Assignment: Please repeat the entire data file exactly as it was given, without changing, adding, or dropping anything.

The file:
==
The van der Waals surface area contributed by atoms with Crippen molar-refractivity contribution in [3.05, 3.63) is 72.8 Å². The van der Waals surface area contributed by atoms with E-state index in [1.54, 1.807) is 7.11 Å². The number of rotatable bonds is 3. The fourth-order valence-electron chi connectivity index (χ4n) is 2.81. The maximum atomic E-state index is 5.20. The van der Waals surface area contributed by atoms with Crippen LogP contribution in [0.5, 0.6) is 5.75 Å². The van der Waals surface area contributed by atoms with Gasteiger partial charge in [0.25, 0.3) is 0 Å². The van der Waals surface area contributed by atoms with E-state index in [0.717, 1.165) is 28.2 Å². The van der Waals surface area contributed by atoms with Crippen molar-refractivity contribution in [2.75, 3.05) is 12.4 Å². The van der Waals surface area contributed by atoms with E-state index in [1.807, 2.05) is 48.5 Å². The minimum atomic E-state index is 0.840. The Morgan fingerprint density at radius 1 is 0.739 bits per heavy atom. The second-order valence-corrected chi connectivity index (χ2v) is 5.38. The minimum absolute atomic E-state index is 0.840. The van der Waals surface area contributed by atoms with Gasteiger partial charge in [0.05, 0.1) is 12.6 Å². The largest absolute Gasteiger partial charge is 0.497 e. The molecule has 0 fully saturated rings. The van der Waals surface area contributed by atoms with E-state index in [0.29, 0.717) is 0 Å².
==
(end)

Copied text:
The van der Waals surface area contributed by atoms with Crippen molar-refractivity contribution in [3.05, 3.63) is 72.8 Å². The van der Waals surface area contributed by atoms with E-state index in [1.54, 1.807) is 7.11 Å². The number of rotatable bonds is 3. The fourth-order valence-electron chi connectivity index (χ4n) is 2.81. The maximum atomic E-state index is 5.20. The van der Waals surface area contributed by atoms with Crippen LogP contribution in [0.5, 0.6) is 5.75 Å². The van der Waals surface area contributed by atoms with Gasteiger partial charge in [0.25, 0.3) is 0 Å². The van der Waals surface area contributed by atoms with E-state index in [0.717, 1.165) is 28.2 Å². The van der Waals surface area contributed by atoms with Crippen molar-refractivity contribution in [2.75, 3.05) is 12.4 Å². The van der Waals surface area contributed by atoms with E-state index in [1.807, 2.05) is 48.5 Å². The minimum atomic E-state index is 0.840. The Morgan fingerprint density at radius 1 is 0.739 bits per heavy atom. The second-order valence-corrected chi connectivity index (χ2v) is 5.38. The minimum absolute atomic E-state index is 0.840. The van der Waals surface area contributed by atoms with Gasteiger partial charge in [0.05, 0.1) is 12.6 Å². The largest absolute Gasteiger partial charge is 0.497 e. The molecule has 0 fully saturated rings. The van der Waals surface area contributed by atoms with E-state index in [0.29, 0.717) is 0 Å².